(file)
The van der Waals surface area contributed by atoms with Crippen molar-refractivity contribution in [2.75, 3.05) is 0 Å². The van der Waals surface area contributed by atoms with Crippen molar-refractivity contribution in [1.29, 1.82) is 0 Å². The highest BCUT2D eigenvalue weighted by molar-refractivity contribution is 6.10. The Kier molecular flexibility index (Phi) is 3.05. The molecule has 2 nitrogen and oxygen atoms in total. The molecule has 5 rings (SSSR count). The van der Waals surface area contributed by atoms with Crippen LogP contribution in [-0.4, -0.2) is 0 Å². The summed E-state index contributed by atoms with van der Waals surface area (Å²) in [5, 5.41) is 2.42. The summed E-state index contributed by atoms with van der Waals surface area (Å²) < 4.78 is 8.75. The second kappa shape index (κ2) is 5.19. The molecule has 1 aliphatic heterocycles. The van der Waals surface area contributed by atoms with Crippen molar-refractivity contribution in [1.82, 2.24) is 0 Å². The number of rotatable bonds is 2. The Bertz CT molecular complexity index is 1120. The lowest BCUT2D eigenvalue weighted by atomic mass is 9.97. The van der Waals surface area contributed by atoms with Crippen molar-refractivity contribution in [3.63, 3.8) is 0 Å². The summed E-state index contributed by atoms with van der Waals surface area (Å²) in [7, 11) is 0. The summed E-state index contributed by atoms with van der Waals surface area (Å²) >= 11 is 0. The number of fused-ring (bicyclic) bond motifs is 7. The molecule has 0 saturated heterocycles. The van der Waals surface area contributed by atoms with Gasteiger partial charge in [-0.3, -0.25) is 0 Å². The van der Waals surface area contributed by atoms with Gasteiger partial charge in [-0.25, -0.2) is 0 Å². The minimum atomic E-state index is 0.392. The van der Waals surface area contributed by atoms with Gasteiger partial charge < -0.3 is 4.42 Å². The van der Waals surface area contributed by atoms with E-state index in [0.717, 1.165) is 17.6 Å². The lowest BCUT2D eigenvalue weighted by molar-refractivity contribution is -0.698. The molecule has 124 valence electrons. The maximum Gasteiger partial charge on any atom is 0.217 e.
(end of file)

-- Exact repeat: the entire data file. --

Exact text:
The van der Waals surface area contributed by atoms with Crippen molar-refractivity contribution in [2.75, 3.05) is 0 Å². The van der Waals surface area contributed by atoms with Crippen molar-refractivity contribution in [1.29, 1.82) is 0 Å². The highest BCUT2D eigenvalue weighted by molar-refractivity contribution is 6.10. The Kier molecular flexibility index (Phi) is 3.05. The molecule has 2 nitrogen and oxygen atoms in total. The molecule has 5 rings (SSSR count). The van der Waals surface area contributed by atoms with Crippen LogP contribution in [-0.4, -0.2) is 0 Å². The summed E-state index contributed by atoms with van der Waals surface area (Å²) in [5, 5.41) is 2.42. The summed E-state index contributed by atoms with van der Waals surface area (Å²) < 4.78 is 8.75. The second kappa shape index (κ2) is 5.19. The molecule has 1 aliphatic heterocycles. The van der Waals surface area contributed by atoms with Crippen molar-refractivity contribution in [1.82, 2.24) is 0 Å². The number of rotatable bonds is 2. The Bertz CT molecular complexity index is 1120. The lowest BCUT2D eigenvalue weighted by atomic mass is 9.97. The van der Waals surface area contributed by atoms with Crippen molar-refractivity contribution in [3.63, 3.8) is 0 Å². The summed E-state index contributed by atoms with van der Waals surface area (Å²) in [7, 11) is 0. The summed E-state index contributed by atoms with van der Waals surface area (Å²) >= 11 is 0. The number of fused-ring (bicyclic) bond motifs is 7. The molecule has 0 saturated heterocycles. The van der Waals surface area contributed by atoms with Gasteiger partial charge in [-0.3, -0.25) is 0 Å². The van der Waals surface area contributed by atoms with Gasteiger partial charge in [-0.25, -0.2) is 0 Å². The minimum atomic E-state index is 0.392. The van der Waals surface area contributed by atoms with Gasteiger partial charge < -0.3 is 4.42 Å². The van der Waals surface area contributed by atoms with E-state index in [0.717, 1.165) is 17.6 Å². The lowest BCUT2D eigenvalue weighted by molar-refractivity contribution is -0.698. The molecule has 124 valence electrons. The maximum Gasteiger partial charge on any atom is 0.217 e.